'Superbug' may have caused two deaths at UCLA hospital

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An endoscope was contaminated with antibiotic-resistant bacteria and it may have contributed to the deaths of two people at a UCLA hospital.

Even as California is facing a measles outbreak, there's another health concern emerging in the state. A "superbug" may have contributed to the deaths of two people at a UCLA hospital and the threat isn't over.

UCLA says the patients were examined with an endoscope that had been sterilized to manufacturer's instructions. However, two devices were contaminated with the CRE bacteria.

A Infectious disease physician at Regional Medical Center says it could happen anywhere. CRE is a class of bacteria resistant to advanced antibiotics. Dr. Anuj Malik says there have been outbreaks across the country since 2001.

"The mortality associated with these infections can range almost as high as 40 percent," Malik says.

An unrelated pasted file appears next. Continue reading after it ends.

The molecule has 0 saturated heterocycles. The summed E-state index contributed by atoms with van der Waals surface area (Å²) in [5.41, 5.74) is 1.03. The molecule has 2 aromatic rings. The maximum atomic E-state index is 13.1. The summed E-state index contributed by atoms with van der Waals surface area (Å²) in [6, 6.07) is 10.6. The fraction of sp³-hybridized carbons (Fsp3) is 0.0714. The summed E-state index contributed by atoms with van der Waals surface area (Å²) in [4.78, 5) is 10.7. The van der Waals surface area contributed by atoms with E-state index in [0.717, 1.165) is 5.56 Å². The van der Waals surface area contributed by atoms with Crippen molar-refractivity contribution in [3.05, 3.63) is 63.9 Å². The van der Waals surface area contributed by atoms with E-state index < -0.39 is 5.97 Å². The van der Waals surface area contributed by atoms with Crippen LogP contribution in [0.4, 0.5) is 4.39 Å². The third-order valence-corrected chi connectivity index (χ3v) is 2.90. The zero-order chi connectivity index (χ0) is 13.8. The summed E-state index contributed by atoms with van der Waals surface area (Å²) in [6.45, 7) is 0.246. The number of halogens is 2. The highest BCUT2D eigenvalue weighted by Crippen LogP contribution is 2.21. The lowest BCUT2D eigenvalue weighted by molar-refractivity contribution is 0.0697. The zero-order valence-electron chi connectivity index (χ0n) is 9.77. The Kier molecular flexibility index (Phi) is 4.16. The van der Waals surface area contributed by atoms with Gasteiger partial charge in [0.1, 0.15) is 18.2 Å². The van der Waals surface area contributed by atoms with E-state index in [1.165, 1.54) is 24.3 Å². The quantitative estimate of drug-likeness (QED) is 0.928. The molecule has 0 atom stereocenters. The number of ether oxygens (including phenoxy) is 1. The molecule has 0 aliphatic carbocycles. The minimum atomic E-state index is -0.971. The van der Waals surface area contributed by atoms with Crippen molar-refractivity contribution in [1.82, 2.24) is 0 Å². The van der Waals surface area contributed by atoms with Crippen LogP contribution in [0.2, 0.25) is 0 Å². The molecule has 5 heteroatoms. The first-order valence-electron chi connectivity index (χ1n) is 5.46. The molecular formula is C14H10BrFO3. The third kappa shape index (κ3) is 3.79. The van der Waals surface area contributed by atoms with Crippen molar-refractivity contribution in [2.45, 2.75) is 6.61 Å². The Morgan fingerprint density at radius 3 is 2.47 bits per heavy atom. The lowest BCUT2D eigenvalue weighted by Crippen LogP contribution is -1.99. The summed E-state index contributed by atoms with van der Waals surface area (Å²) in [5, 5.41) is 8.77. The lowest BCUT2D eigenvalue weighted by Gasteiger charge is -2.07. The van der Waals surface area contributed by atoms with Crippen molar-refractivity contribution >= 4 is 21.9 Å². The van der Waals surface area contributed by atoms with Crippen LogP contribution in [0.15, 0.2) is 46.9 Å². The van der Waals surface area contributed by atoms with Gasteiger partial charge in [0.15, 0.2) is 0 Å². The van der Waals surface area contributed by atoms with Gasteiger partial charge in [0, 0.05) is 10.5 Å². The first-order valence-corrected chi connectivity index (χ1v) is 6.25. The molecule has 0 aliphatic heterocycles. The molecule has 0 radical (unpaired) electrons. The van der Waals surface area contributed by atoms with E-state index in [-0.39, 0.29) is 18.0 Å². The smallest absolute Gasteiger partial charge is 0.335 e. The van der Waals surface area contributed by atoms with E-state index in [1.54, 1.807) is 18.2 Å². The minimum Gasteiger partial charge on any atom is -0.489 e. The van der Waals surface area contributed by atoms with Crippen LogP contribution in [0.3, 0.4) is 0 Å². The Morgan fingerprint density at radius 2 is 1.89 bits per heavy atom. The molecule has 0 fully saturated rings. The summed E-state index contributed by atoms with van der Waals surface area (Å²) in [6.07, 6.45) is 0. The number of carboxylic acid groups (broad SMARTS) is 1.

That mortality rate applies to people who are already vulnerable. UCLA says 179 patients were exposed during endoscopic procedures at the Ronald Reagan UCLA Medical Center between October and January. Seven are infected.

An endoscope is a device used to look inside a body cavity or organ with a light attached at the end.

"The device can have these bacteria on it, and that's why if it's not cleaned out or "cleaned out appropriately" then it can spread from one person to another," Malik says.

A spokesperson for UCLA says the scopes in question have been removed and decontamination procedures have been upgraded. Malik believes the manufacturer will also be re-evaluating its policies. But in the larger picture, the threat remains.

"Not panic, but have a judicious concern about the situation we're facing and we're going to continue to face this. Bacteria are not going away. They're not going to stop evolving," Malik says.

UCLA is sending home testing kits to patients who were exposed.
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